Later age at menopause was associated with higher cognitive function in post-menopausal women
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Menopause is a condition in which the menstrual periods have stopped for the last 12 months due to cessation of ovarial functions causing estrogen hormones to decrease. Various studies find that many factors affect cognitive function at post-menopausal age among others the decrease in estrogens, age at menopause, duration of menopause, and education. However, the effects have been subject to controversy. The aim of this study was to determine the relationship of age, age at menopause, estradiol level, and education with cognitive function among healthy post-menopausal women.
A cross-sectional study was conducted involving 31 post-menopausal women between 50 to 75 years old. Data on age, age at menopause, and education were collected using a questionnaire. The estradiol levels were measured using an electrochemiluminescent immunoassay (ECLIA). The Indonesian version of the Montreal Cognitive Assessment (MoCA INA) was used to assess the cognitive function. Multiple linear regression was used to analyze the data. A p<0.05 was considered statistically significant.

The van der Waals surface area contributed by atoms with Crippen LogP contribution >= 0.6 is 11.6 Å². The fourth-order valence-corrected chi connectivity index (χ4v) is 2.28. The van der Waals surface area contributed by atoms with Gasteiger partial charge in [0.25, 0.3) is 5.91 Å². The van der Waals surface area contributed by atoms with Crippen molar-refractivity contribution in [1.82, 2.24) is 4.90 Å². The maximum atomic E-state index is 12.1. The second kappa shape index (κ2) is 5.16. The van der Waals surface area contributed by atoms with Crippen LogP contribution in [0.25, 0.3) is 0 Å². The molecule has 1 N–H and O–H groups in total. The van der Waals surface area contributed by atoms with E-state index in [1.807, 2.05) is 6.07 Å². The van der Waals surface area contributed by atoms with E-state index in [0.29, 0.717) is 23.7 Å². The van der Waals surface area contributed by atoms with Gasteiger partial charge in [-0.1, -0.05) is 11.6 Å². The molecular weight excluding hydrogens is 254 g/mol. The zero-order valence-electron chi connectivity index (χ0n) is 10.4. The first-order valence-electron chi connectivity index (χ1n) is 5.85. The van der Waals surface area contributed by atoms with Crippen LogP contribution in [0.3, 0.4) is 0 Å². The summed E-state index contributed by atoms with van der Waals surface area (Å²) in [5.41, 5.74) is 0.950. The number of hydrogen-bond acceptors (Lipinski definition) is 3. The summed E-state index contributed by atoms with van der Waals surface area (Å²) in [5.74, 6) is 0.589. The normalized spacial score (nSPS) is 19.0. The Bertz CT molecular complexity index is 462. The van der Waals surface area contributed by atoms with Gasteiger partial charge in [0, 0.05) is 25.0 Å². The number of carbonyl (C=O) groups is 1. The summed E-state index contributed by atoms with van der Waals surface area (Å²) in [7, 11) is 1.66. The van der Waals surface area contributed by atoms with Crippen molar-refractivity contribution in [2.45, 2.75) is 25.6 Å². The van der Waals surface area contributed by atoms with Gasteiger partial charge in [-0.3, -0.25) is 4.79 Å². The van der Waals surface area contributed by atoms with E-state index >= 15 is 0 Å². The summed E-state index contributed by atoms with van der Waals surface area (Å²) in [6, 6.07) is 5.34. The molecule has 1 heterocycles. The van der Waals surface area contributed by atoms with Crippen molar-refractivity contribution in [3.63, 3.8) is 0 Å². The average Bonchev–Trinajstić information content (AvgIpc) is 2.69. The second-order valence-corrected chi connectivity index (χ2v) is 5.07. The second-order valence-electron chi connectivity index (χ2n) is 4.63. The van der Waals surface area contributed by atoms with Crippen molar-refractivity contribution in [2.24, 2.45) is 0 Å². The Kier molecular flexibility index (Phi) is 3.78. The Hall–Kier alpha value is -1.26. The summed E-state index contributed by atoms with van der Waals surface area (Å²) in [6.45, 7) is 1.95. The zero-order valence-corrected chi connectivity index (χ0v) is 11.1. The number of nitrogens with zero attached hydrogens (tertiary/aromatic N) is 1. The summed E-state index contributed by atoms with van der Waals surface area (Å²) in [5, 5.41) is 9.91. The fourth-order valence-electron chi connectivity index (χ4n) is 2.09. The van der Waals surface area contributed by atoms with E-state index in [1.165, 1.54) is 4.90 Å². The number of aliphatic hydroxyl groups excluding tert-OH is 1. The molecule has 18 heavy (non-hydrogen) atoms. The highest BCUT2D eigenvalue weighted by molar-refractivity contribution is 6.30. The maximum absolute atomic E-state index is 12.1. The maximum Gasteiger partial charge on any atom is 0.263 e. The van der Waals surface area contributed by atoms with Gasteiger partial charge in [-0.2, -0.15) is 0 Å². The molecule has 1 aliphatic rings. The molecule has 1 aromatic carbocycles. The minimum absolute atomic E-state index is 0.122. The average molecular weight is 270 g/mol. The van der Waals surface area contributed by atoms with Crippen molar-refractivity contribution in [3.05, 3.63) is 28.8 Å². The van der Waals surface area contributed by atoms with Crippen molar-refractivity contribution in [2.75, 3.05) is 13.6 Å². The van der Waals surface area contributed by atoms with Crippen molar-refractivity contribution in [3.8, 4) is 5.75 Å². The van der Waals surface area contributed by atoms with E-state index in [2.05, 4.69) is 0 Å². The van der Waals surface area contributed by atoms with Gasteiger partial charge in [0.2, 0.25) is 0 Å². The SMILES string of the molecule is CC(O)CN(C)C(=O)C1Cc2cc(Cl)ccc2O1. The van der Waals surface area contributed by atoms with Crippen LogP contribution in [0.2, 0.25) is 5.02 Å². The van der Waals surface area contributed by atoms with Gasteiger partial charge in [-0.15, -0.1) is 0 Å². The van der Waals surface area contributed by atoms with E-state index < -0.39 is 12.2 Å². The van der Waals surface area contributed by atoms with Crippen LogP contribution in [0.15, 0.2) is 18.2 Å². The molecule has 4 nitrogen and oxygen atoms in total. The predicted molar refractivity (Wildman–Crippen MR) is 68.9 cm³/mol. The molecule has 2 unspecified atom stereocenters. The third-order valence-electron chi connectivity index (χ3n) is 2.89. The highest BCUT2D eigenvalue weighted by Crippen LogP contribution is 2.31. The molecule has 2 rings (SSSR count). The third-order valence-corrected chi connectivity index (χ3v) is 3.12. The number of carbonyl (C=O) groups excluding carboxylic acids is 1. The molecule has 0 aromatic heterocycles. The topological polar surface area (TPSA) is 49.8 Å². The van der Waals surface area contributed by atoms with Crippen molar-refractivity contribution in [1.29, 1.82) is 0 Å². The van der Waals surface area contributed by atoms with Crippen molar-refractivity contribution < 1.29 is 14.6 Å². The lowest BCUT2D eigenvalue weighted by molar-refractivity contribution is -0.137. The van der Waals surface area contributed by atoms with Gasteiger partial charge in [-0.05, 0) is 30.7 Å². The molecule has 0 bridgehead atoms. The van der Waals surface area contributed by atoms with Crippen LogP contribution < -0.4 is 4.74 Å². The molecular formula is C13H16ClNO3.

Age (b=-0.086; 95% C.I.=-0.263-0.090; p=324) and estradiol levels (b=0.106; 95% C.I.=-0.018 -0.230; p=0.092) were not significantly associated with cognitive function. However, education (b=1.537; 95% C.I.=0.176-2.898; p=0.028) and age at menopause (b=0.364;0.056-0.671; p=0.022) were significantly associated with cognitive function. Age at menopause was the most influential factor of cognitive function (Beta=0.402) compared to education (Beta=0.394).
Later age at menopause could increase cognitive function in post-menopausal women. Our findings are that modifiable factors that delay age at menopause should receive attention, in order to promote cognitive function.
Keywords: Age at menopause, estrogens, cognitive function, post-menopausal women
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